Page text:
By George Gigney
SHAKUR STEVENSON is a good fighter. In fact, you could argue he’s a very good fighter. Now a titlist in three divisions, the unbeaten American is actually one of the most accomplished practitioners in the sport today. But he’s creating a dreadful public image. In his most recent outing the 26-year-old soundly beat Edwin De Los Santos in what was one of the most negative winning performances in recent memory. It was truly dull.
That, obviously, isn’t great for a fighter who wants to become a superstar. For as much as he could shut opponents down, Floyd Mayweather would still be entertaining, particularly in his 20s when he was much more aggressive. So, yes, Stevenson could do with injecting his performances with some more urgency – certainly when he’s clearly levels above the opponent, as was the case with De Los Santos.
But a change in style can take time. What Stevenson can adjust in the short-term is how he comes across to and interacts with fans and the wider boxing following. Since his win over De Los Santos, Shakur has come under fire from all corners for his performance, with critics labelling him a boring fighter. And Stevenson just keeps biting. Whether it’s responding to fans or other fighters, he has repeatedly taken offence to what is being said and been pretty vitriolic in what he’s said on various social media platforms. Most of his responses have since been deleted.
He posted online railing against people who, according to him, don’t know anything about boxing before then also posting screenshots of private messages he had sent people claiming that he was injured heading into the De Los Santos fight. This is all after he had said, in the ring after the fight, that he had “no excuses” for his performance. He also, for some reason, sent Bill Haney – father and trainer of Devin Haney – a video of himself sparring Liam Paro. Haney then posted this video online himself, positing that Stevenson was trying to intimidate him by sending it.
It’s all just really lame. Building a narrative toward a fight (in this case Haney-Stevenson) is one thing, but mudslinging with private messages and cryptic tweets is a bit sad.
Stevenson has every right to be annoyed at some of the criticism he’s received. After all, he’s winning his fights and has even moved up in weight to win ‘world’ titles. But he doesn’t have to lash out so petulantly when people do criticise him. For one, he should at least consider taking some of the comments on board. When your paying audience is complaining about what you’re providing, you’re more than likely going to lose those customers if you don’t change anything.
It could be as simple as someone around him just chiming in every so often to say, “hey, maybe don’t tweet that.” If you look at social media and forums, Stevenson’s posts and responses are turning fans away. When Mayweather was active, people were desperate to see him beaten and humbled in the ring. For now, with Stevenson, many boxing fans simply aren’t interested in watching and that is a big problem for him.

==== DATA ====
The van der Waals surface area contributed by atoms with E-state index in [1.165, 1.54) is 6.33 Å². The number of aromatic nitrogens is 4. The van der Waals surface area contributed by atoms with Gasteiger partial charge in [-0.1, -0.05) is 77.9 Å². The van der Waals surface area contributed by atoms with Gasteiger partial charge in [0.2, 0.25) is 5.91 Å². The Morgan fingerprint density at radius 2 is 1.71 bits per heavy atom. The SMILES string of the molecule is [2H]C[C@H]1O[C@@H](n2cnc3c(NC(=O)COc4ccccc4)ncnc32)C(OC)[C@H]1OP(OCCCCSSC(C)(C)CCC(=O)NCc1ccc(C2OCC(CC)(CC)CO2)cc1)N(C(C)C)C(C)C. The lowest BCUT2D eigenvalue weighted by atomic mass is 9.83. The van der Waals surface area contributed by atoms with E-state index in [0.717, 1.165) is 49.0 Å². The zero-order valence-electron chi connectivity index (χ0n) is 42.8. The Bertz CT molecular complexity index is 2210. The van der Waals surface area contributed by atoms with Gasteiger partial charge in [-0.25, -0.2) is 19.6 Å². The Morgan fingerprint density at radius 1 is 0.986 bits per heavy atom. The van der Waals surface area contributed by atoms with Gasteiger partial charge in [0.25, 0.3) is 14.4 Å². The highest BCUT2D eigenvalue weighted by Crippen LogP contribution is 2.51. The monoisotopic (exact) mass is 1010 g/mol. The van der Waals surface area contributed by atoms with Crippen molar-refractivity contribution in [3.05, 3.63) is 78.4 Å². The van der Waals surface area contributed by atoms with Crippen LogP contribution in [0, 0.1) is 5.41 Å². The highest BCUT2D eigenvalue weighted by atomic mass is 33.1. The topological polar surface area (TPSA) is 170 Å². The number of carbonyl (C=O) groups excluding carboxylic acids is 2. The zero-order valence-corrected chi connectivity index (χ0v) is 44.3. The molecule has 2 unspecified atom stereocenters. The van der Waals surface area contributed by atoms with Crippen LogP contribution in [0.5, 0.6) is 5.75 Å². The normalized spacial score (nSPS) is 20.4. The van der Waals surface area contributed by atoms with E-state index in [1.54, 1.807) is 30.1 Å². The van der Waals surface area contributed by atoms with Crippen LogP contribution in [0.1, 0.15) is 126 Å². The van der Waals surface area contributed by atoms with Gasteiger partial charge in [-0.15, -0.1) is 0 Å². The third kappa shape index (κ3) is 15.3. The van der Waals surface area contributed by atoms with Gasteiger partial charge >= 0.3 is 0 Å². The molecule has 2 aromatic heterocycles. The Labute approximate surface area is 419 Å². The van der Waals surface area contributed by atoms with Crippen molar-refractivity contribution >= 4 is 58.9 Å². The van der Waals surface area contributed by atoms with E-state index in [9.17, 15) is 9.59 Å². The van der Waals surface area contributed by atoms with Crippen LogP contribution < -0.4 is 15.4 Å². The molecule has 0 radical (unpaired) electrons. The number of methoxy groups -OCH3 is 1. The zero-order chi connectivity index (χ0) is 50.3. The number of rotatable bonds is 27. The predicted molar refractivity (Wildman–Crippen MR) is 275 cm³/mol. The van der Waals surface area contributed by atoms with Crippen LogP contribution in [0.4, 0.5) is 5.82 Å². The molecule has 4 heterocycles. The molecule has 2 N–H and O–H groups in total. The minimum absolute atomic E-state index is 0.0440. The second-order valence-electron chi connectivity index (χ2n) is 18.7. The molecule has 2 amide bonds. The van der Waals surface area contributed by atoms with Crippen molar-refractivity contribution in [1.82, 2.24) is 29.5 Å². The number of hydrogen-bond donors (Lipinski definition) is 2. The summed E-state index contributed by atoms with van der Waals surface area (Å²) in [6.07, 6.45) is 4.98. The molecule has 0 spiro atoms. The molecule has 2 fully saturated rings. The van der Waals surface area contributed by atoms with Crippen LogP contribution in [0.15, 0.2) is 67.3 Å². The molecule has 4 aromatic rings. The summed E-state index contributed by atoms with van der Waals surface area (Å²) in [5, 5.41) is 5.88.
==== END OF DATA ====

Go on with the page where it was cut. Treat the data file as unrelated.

Katie Taylor cemented her place as an Irish sporting icon on Saturday night when she gained revenge over Chantelle Cameron in Dublin. The fight was taking place amid a backdrop of rioting and violence in the Irish capital that came about after a knife attack left five people injured, including three children. The breathtaking main event, and the result, provided at least some relief from the dark news for both the city and country. DAZN did a great job of covering the fights while still acknowledging the wider context. Your mileage may vary on how well they covered potential controversies, such as the slip/knockdown in the Taylor-Cameron fight and some close scores elsewhere on the card, but overall it was a terrific show.
What was disappointing to see was some journalists’ line of questioning after the fight. During the post-fight press conference, promoter Eddie Hearn was asked – not for the first time – about Conor McGregor’s tweets that referenced the knife attack and subsequent riots in Dublin, in which he said Ireland is “at war.” Hearn shut the question down, insisting that he would answer it after the press conference, and that it was not the time nor the place to ask it. You can understand his frustration: Taylor had just achieved an incredible feat. Plus he had already been asked, numerous times, about McGregor’s comments. As Hearn pointed out, he has no direct affiliation with McGregor – the only link was that one of the Irishman’s companies was sponsoring Saturday night’s show.
The question itself isn’t completely irrelevant, however, it just could have been handled better by those asking it. McGregor has been an avid supporter of Taylor for a while, so seeking comment from her promoter about it does make some sense, but perhaps not at the post-fight presser.
We also got confirmation that the big December 23 show in Saudi Arabia, featuring Anthony Joshua and Deontay Wilder facing Otto Wallin and Joseph Parker respectively, will air on DAZN PPV in the UK and the US. Fans in the States will certainly be pleased to see it priced reasonably at $39.99 while in the UK it’ll set you back £19.99. The announcement states that the show will also be “available on a range of domestic broadcasters in key markets.” Could this include TNT Sports here in the UK? Frank Warren, who has a partnership with the broadcaster, is involved with the event after all. A joint venture between DAZN and TNT could continue to pave the way for more unity in the future.
Boxing on the Box
Nathan Gorman-Bohdan Myronets
Coverage begins at 10pm
Gavin Gwynne-Emiliano Marsili
TNT Sports 2
Coverage begins at 7pm
Michael Conlan-Jordan Gill
Coverage begins at 7pm
Kevin Lele Sadjo-Giovanni De Carolis
Coverage begins at 7pm
Ryan Garcia-Oscar Duarte
Coverage begins at 1am